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Unsteady aerodynamics training network in airframe components for competitive and environmentally friendly civil transport aircraft.

Final Activity Report Summary - AEROTRANET (Unsteady aerodynamics training network in airframe components for competitive and environmentally friendly civil transport aircraft)

The air flow past a surface recess, such as across an aircraft fuel vent and over panel joints in the bodywork of road vehicles, is often unsteady, producing unwanted vibrations and aerodynamically generated sound. The occurrence of such flow instability in aviation, road and rail transport brought together four academic institutes and four industrial collaborators (Alstom UK, Airbus SAS, Fiat, and Renault) under AEROTRANET, coordinated by Dr. Aldo Rona, to identify instability suppression concepts based on an enhanced knowledge of the flow physics.

To achieve this common objective, AEROTRANET integrated Computational Fluid Dynamics from the Department of Engineering, University of Leicester, UK, Particle Image Velocimetry and passive flow control tests at DIASP, Politecnico di Torino, wind tunnel tests and velocity-pressure correlations at DIMI, Università degli Studi Roma Tre, and adjoint techniques for flow control at the Institut de Mécanique des Fluides de Toulouse (IMFT), in a coordinated trans-European work programme.

The activities involved 20 Early Stage Training (EST) Marie Curie fellows, recruited by the four academic partners, who addressed complementary aspects of this common research topic using different analytical, numerical, and experimental techniques. The fellows were trained at post-graduate level at the partner institutes in a 468.5 man/months programme, using in-house resources as well as collaborations with the Università degli Studi di Roma 'La Sapienza', the Italian National Agency for New Technologies, Energy and Sustainable Economic Development (ENEA), the Italian Ship Model Basin (INSEAN), TU Delft, Politecnico di Milano, NAG (Oxford), HPCx (Edinburgh), CINECA (Bologna), and CASPUR (Rome). A detailed analysis was performed of a cylindrical cavity representative of a wide-body civil aircraft fuel vent at landing, using numerical modelling (University of Leicester), pressure-velocity measurements (Roma Tre) and tomographic Particle Image Velocimetry (TU Delft). Combining these techniques resolved in space and in time the flow instability and the resulting acoustic near-field. The active mixing across the opening creates significant blockage that affects the on-coming boundary layer approaching the enclosure well-upstream of the opening, increasing drag. This interaction and the acoustic radiation are increased at certain speeds at which cavity longitudinal instability modes lock in with acoustic depth modes. A parameter space map indicating the flight and geometry condition for this enhanced resonance is now available to Airbus to steer fuel vent designs away from these conditions.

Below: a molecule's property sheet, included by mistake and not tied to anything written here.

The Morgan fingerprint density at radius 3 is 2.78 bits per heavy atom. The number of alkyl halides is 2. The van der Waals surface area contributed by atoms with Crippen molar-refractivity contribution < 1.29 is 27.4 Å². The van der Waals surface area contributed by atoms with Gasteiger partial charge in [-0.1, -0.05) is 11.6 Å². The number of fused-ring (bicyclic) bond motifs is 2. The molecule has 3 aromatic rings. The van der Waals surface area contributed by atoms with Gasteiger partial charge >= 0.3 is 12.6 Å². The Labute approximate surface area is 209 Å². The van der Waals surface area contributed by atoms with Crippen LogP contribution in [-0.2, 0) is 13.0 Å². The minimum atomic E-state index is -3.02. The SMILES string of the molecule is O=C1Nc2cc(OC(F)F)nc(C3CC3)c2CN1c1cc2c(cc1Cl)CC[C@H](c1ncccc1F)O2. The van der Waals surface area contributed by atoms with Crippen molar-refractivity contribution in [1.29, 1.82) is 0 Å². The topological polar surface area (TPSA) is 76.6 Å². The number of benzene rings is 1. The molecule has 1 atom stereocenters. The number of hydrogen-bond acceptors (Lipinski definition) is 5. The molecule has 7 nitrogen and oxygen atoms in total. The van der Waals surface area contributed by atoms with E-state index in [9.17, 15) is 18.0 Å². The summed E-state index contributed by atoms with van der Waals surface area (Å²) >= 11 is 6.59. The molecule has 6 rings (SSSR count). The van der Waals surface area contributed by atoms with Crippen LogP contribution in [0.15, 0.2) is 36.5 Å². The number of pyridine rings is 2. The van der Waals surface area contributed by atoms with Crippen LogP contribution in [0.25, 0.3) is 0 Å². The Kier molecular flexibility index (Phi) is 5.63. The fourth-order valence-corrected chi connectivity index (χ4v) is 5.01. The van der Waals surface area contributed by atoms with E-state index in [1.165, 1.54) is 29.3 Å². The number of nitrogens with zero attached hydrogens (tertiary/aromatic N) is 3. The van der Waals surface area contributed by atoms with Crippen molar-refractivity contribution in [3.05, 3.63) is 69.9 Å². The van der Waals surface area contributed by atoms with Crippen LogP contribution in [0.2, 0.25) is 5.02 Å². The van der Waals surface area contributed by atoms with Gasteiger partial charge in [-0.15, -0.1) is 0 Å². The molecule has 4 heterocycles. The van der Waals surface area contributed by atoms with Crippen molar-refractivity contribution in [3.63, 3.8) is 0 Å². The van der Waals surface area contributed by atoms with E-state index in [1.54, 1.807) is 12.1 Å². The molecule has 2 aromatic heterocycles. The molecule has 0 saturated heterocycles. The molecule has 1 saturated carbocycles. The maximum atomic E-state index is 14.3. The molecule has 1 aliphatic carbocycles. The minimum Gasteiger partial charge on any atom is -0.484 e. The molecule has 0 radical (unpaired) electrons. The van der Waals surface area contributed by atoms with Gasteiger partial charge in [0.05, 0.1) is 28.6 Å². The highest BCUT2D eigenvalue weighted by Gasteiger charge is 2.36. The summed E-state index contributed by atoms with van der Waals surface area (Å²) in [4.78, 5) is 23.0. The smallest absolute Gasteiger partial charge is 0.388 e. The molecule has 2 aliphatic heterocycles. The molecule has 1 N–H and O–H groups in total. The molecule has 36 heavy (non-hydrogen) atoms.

The flow over a rectangular cavity with a thick inflow boundary layer, representative of that over panel joints in cars and trucks, was found to behave in a rather different way from that of the cylindrical geometry. At the test conditions, the thick inflow prevents the onset of classical Rossiter type instability modes, making this flow acoustically quieter. Particle Image Velocimetry on planes parallel to the cavity floor showed that, above the enclosure, the pattern of streaks coming from the inflow boundary layer breaks down in a more random vorticity distribution. This lack of spanwise coherence is thought to be an additional beneficial effect to reducing cavity noise, as it reduces the spanwise correlation length scale of the acoustic sources, making these less effective. The control of cavity flow was addressed by the adjoint technique at IMFT and the upstream cavity edge was identified as the area most suitable for effective flow control, which was then verified by experiments using a rod in cross-flow at the Politecnico di Torino.